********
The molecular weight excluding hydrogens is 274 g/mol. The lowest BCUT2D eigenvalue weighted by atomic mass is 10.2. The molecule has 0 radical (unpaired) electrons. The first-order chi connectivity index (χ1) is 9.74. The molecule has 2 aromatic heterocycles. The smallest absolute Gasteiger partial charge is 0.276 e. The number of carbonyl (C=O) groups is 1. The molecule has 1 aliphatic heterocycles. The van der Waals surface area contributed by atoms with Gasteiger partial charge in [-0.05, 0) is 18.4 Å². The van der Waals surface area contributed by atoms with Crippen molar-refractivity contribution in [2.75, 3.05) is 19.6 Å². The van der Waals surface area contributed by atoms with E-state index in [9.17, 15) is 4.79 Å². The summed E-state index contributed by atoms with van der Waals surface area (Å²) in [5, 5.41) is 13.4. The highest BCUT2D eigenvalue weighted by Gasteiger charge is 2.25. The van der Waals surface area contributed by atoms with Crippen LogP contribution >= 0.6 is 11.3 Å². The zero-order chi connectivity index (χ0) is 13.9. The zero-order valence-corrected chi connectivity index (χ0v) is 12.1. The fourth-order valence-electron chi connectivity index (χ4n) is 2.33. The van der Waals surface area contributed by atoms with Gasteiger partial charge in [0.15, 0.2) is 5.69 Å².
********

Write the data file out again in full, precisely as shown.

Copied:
The molecular weight excluding hydrogens is 274 g/mol. The lowest BCUT2D eigenvalue weighted by atomic mass is 10.2. The molecule has 0 radical (unpaired) electrons. The first-order chi connectivity index (χ1) is 9.74. The molecule has 2 aromatic heterocycles. The smallest absolute Gasteiger partial charge is 0.276 e. The number of carbonyl (C=O) groups is 1. The molecule has 1 aliphatic heterocycles. The van der Waals surface area contributed by atoms with Gasteiger partial charge in [-0.05, 0) is 18.4 Å². The van der Waals surface area contributed by atoms with Crippen molar-refractivity contribution in [2.75, 3.05) is 19.6 Å². The van der Waals surface area contributed by atoms with E-state index in [9.17, 15) is 4.79 Å². The summed E-state index contributed by atoms with van der Waals surface area (Å²) in [5, 5.41) is 13.4. The highest BCUT2D eigenvalue weighted by Gasteiger charge is 2.25. The van der Waals surface area contributed by atoms with Crippen LogP contribution >= 0.6 is 11.3 Å². The zero-order chi connectivity index (χ0) is 13.9. The zero-order valence-corrected chi connectivity index (χ0v) is 12.1. The fourth-order valence-electron chi connectivity index (χ4n) is 2.33. The van der Waals surface area contributed by atoms with Gasteiger partial charge in [0.15, 0.2) is 5.69 Å².